What this means? See this post from earlier.
Or this one, if you're feeling cynical (or sarcastic) about the whole thing. ;-)
Update, Dec. 3: And here's your official announcement. Sale price for 51 percent: $13.75 billion - $6.5 billion in cash and the rest in the value of Comcast's cable networks that will become part of the new NBC/Uni (E!, Versus, Golf Channel and 10 regional sports channels). Jeff Zucker remains your NBC/Uni CEO.Tweet
In Mr. Niles' recent "Blogflume" titled "My $.02 on Comcast's purchase of NBC/Universal," he made the mistake of offering up the following passage:
"Remember, Comcast tried to get its hands of Disney a few years back, when the Eisner administration was floundering."
The Eisner Administration was never "floundering." And I need to look no further to back that assertion up than look to the words of respected amusement industry analyst Harold Vogel.
Reviewing the history of the era (2004) Eisner was under attack by Roy E. Disney (who resigned "in protest" from the company) and the "Save Disney" forces. At that year's shareholder's meeting (in a patently transparent demonstration of corporate PR) Eisner stepped down from his position as Chairman of the Board. Of course he retained his position as CEO and maintained control of the company.
When Eisner announced he was leaving the company (after having NEVER ONCE expressed interest in renewing his contract) he was replaced by his hand-picked successor Robert Iger. Make note Roy E. Disney publicly opposed the selection of Iger ... but had no trouble coming back to work for the company after Iger took control.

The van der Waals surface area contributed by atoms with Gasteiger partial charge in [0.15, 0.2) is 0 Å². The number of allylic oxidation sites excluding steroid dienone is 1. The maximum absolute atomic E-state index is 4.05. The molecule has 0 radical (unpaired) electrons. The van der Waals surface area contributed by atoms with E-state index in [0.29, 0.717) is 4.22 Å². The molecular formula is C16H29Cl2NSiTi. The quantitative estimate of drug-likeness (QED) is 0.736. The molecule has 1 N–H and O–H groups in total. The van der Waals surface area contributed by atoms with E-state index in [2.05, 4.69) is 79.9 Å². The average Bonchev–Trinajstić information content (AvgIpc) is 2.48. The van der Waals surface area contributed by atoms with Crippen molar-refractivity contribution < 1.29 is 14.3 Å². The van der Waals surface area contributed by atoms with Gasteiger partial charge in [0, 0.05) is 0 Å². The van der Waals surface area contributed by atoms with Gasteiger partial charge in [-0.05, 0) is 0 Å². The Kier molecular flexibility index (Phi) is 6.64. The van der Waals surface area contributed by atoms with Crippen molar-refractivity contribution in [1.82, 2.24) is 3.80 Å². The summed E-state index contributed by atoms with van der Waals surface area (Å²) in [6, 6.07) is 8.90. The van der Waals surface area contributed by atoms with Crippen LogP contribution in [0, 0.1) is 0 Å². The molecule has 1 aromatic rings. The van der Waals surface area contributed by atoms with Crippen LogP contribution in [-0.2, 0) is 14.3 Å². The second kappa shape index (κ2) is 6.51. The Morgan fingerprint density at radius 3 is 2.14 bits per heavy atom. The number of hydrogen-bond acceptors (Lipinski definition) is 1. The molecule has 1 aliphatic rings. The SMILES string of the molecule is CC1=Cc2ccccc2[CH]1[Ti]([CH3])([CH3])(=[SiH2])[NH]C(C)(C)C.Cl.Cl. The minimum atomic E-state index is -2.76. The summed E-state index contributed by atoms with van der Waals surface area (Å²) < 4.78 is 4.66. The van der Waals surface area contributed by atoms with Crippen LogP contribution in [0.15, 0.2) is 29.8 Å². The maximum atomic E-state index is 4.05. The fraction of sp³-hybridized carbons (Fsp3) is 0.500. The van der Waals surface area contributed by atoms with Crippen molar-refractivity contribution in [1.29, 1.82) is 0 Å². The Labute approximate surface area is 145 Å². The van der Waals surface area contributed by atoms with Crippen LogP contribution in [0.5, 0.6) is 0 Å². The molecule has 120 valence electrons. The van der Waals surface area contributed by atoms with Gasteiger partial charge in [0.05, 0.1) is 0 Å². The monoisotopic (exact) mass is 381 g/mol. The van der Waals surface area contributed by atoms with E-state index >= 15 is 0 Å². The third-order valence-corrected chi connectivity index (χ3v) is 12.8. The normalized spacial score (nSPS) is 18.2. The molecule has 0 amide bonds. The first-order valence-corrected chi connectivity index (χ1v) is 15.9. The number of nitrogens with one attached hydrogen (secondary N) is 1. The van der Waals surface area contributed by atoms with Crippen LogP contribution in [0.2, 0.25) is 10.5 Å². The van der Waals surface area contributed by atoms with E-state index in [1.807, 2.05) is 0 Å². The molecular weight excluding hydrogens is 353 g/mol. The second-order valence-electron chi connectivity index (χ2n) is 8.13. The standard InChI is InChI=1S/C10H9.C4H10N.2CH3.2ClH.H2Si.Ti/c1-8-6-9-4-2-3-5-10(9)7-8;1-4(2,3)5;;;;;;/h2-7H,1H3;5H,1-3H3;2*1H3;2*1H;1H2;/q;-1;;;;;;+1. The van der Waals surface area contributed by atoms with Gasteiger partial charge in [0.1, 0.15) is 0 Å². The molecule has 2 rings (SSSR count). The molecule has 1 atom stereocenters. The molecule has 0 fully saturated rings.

Anyway, at Disney's 2004 annual shareholder's meeting Vogel attended a smaller media function with Eisner. That's when Comcast was making its bid to takeover Disney.
At that time Vogel was quoted as saying (paraphrased) "the executives of Disney did not seem as if they were in trouble. In fact, they seemed to be doing really well."
But what brings this around to my original thought was a comment that Eisner made at that media function. When a reporter eluded to Comcast's hostile bid, Eisner responded sarcastically (paraphrased): "Mergers and acquisitions? Oh yes, we're thinking of taking over Comcast."
It's amusing to know that a smug comment from a Disney exec implies the possibility that Disney could (with relative ease) gobble up the company that gobbled up Universal.
Comcast market cap: $45.67 billion
Disney market cap: $55.9 billion
Thumbs up, big guy!
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"Largely for its lucrative cable channels..."
Will this be another corporate overlord that considers the significance of the parks to be an after thought? When you realize that Comcast accountants/lawyers/analysts no doubt reviewed the books and (in turn) the parks' recent performance (see "attendance") one has to wonder about their enthusiasm beyond TWWOHP.